Word Count: 387
By Taariq N. Adams
The Gaylord National Resort and Convention Center in the National Harbor near D.C. hosted Katsucon, a Japanese animation and video game convention February 12-14.
“I think it is a wonderful experience for those into geek culture,” said Evan Yost, 25, an attendee at Katsucon. “It’s like one big costume party.”
In this convention people gather in one area to meet with friends, spend time together, and attend events. Some dress up as characters from Japanese media and video games, which is called cosplaying.
Many events and activities take place at Katsucon, including various panels, cosplay photo-shoots, and workshops for voice acting, prop designing, and story writing. There are also vendors that sell various games, artwork, toys and more.
Katsucon is set up as a safe environment for attendees thanks to security and medical staff.
“Protocol is pretty straight forward,” said Nick Alan, 28, a member of medical staff. “If there is a fire alarm going off and we can confirm it’s not a drill then you pretty much have to bring that to attention immediately and get everyone out of the building. The best we can do on the medical side assisting alongside security is to clear the area in a smart, clever, safe way.”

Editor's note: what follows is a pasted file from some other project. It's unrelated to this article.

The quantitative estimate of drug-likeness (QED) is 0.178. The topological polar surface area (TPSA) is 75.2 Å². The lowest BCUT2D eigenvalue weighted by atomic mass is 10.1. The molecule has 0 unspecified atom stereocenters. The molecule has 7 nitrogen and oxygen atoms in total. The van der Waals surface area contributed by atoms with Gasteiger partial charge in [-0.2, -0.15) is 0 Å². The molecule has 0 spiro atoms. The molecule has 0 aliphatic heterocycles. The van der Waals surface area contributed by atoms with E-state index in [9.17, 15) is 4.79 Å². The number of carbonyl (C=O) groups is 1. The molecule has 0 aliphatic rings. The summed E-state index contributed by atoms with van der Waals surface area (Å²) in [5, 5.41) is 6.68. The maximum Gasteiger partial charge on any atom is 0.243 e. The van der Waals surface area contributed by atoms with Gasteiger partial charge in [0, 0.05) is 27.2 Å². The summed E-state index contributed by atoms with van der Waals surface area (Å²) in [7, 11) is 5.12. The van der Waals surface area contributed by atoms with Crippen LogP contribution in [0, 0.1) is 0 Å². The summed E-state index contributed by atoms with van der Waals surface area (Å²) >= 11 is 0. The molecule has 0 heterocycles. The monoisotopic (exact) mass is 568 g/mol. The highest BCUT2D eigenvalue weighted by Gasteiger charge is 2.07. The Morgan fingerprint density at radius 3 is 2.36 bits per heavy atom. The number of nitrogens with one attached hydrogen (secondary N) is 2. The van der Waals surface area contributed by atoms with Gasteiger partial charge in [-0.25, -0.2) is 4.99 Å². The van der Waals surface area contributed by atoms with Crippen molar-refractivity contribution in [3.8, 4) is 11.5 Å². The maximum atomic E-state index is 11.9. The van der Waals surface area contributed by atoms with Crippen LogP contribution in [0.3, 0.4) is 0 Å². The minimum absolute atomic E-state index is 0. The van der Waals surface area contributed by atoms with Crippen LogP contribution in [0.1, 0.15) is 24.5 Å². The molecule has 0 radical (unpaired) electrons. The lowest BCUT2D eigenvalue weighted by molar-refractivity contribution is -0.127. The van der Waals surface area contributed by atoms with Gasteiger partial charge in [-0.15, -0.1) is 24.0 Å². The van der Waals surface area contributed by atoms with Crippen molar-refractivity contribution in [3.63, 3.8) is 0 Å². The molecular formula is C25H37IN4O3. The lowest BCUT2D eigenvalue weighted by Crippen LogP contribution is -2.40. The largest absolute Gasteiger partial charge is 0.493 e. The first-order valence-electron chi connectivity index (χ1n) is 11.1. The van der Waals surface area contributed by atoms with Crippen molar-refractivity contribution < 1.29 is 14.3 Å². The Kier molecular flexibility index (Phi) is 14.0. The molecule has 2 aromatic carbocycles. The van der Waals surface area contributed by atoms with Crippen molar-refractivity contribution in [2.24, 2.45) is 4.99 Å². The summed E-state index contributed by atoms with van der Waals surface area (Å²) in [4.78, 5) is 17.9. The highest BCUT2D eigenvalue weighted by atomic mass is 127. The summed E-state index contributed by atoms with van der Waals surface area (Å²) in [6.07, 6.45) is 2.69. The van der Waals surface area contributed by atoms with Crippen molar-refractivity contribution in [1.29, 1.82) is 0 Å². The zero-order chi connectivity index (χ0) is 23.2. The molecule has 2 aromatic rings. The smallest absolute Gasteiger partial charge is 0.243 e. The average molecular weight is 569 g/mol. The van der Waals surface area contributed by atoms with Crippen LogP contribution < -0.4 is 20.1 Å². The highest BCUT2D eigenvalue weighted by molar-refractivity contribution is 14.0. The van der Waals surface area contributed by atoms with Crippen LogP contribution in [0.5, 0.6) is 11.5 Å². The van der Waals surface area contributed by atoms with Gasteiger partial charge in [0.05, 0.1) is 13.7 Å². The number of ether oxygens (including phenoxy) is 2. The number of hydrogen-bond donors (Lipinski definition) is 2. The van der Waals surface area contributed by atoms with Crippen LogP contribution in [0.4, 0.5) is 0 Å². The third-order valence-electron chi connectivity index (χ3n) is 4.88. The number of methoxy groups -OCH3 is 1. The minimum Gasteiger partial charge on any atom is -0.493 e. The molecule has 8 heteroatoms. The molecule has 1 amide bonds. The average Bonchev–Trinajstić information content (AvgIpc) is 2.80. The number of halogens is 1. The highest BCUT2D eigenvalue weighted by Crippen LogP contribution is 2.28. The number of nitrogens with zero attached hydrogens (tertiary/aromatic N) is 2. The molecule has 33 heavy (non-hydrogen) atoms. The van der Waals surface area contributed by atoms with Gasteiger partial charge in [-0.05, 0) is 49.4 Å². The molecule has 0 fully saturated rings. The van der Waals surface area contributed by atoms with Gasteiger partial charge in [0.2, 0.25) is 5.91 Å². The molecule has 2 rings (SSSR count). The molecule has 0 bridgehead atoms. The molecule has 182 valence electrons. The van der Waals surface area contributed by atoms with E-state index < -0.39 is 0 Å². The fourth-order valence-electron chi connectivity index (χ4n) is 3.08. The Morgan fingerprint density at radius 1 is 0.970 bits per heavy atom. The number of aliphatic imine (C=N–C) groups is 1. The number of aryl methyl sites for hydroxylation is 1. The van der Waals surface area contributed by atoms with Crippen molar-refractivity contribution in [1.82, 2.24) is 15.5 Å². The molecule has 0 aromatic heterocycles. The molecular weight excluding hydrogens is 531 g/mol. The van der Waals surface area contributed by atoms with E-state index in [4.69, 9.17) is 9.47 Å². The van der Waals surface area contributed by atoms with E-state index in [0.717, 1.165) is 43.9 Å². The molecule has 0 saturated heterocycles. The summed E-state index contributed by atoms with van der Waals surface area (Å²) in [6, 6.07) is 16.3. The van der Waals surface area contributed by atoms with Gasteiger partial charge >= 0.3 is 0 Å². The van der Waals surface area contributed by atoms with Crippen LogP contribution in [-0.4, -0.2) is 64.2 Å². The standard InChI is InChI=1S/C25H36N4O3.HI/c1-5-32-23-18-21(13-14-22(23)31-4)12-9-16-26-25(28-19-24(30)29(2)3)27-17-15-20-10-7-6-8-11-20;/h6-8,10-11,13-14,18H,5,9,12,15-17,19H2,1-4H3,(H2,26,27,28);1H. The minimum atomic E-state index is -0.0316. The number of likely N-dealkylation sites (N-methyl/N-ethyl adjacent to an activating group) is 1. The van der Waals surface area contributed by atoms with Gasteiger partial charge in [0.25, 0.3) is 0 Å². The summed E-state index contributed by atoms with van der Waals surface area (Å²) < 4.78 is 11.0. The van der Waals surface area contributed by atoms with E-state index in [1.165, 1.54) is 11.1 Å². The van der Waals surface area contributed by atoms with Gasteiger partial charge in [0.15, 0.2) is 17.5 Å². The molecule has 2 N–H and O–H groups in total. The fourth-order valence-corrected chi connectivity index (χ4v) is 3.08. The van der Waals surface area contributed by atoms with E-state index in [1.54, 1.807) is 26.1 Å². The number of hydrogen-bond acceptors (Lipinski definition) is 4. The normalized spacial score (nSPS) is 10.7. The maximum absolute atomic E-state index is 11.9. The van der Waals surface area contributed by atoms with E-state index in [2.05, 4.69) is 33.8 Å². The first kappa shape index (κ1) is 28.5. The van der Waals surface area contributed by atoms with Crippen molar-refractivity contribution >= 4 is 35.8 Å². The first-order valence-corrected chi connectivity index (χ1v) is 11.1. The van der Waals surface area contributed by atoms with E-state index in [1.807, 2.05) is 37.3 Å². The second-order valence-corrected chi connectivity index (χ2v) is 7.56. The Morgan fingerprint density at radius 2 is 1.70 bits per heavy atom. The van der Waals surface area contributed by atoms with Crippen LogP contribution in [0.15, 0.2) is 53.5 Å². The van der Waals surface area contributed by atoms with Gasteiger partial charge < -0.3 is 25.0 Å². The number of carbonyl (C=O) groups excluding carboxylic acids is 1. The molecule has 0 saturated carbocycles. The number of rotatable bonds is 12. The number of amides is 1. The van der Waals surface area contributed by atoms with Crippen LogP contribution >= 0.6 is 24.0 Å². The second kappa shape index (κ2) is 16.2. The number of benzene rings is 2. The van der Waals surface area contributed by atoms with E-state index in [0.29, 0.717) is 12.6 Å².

According to Christian Savage, 32, the coordinator of Katsucon, it was founded back in 1994 in Blacksburg, Virginia. It eventually moved over to Virginia Beach, then Baltimore Maryland and then in the National Harbor area.
“Since then we’ve settled in the Gaylord Hotel for the last six years,” he said. “Its location is premiere, it gives you a beautiful view of the Potomac, from a cosplay standpoint it is an awesome facility to take photos of any type cosplay you have and just the relationship that we have developed with the Gaylord and their staff has been paramount.”
Katsucon has grown over the years and it continues to be a fun environment for all to enjoy.
“It’s always nice to see different cosplays and who’s doing what and just the amount of skill that goes into it,” said Oluchi Ofoha, 30, who works as part of the operations staff. “Usually you want to do everything at once and usually get upset because you missed out on particular things, but, as long as you keep your mind there’s always next year.”